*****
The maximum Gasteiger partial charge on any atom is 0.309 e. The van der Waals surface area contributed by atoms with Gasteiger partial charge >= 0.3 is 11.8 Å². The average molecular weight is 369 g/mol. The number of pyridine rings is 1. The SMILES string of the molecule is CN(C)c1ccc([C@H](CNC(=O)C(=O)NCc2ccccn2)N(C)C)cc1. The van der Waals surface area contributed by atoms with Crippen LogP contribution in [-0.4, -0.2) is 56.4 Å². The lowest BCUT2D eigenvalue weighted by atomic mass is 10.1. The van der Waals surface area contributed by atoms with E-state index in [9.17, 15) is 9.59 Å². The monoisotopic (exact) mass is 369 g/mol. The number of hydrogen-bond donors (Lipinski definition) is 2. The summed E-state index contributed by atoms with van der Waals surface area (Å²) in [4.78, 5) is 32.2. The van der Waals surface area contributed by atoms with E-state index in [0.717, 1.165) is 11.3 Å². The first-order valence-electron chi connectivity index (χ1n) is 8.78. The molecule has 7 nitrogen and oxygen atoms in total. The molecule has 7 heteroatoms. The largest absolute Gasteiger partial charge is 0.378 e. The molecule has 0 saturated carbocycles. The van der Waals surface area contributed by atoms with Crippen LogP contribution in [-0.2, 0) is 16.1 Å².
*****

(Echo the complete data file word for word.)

The maximum Gasteiger partial charge on any atom is 0.309 e. The van der Waals surface area contributed by atoms with Gasteiger partial charge >= 0.3 is 11.8 Å². The average molecular weight is 369 g/mol. The number of pyridine rings is 1. The SMILES string of the molecule is CN(C)c1ccc([C@H](CNC(=O)C(=O)NCc2ccccn2)N(C)C)cc1. The van der Waals surface area contributed by atoms with Crippen LogP contribution in [-0.4, -0.2) is 56.4 Å². The lowest BCUT2D eigenvalue weighted by atomic mass is 10.1. The van der Waals surface area contributed by atoms with E-state index in [9.17, 15) is 9.59 Å². The monoisotopic (exact) mass is 369 g/mol. The number of hydrogen-bond donors (Lipinski definition) is 2. The summed E-state index contributed by atoms with van der Waals surface area (Å²) in [4.78, 5) is 32.2. The van der Waals surface area contributed by atoms with E-state index in [0.717, 1.165) is 11.3 Å². The first-order valence-electron chi connectivity index (χ1n) is 8.78. The molecule has 7 nitrogen and oxygen atoms in total. The molecule has 7 heteroatoms. The largest absolute Gasteiger partial charge is 0.378 e. The molecule has 0 saturated carbocycles. The van der Waals surface area contributed by atoms with Crippen LogP contribution in [-0.2, 0) is 16.1 Å².